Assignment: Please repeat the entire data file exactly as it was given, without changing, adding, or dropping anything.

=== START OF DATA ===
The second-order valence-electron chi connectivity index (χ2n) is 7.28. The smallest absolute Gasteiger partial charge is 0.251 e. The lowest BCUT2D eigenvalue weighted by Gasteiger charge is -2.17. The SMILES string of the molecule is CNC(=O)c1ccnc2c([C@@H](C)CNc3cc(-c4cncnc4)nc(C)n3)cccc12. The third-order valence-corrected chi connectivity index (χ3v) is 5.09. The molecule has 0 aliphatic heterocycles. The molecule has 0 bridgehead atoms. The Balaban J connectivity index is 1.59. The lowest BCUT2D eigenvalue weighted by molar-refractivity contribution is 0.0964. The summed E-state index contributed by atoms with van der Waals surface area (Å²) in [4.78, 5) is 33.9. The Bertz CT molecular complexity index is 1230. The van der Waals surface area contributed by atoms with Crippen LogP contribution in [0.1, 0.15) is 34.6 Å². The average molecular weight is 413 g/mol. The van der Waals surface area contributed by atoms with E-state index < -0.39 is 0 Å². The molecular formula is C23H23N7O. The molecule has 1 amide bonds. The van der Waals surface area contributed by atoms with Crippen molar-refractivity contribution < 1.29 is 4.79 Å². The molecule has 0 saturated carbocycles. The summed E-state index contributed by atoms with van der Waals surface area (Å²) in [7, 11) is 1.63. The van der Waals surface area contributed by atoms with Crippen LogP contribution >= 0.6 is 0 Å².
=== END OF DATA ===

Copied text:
The second-order valence-electron chi connectivity index (χ2n) is 7.28. The smallest absolute Gasteiger partial charge is 0.251 e. The lowest BCUT2D eigenvalue weighted by Gasteiger charge is -2.17. The SMILES string of the molecule is CNC(=O)c1ccnc2c([C@@H](C)CNc3cc(-c4cncnc4)nc(C)n3)cccc12. The third-order valence-corrected chi connectivity index (χ3v) is 5.09. The molecule has 0 aliphatic heterocycles. The molecule has 0 bridgehead atoms. The Balaban J connectivity index is 1.59. The lowest BCUT2D eigenvalue weighted by molar-refractivity contribution is 0.0964. The summed E-state index contributed by atoms with van der Waals surface area (Å²) in [4.78, 5) is 33.9. The Bertz CT molecular complexity index is 1230. The van der Waals surface area contributed by atoms with Crippen LogP contribution in [0.1, 0.15) is 34.6 Å². The average molecular weight is 413 g/mol. The van der Waals surface area contributed by atoms with E-state index < -0.39 is 0 Å². The molecular formula is C23H23N7O. The molecule has 1 amide bonds. The van der Waals surface area contributed by atoms with Crippen molar-refractivity contribution < 1.29 is 4.79 Å². The molecule has 0 saturated carbocycles. The summed E-state index contributed by atoms with van der Waals surface area (Å²) in [7, 11) is 1.63. The van der Waals surface area contributed by atoms with Crippen LogP contribution >= 0.6 is 0 Å².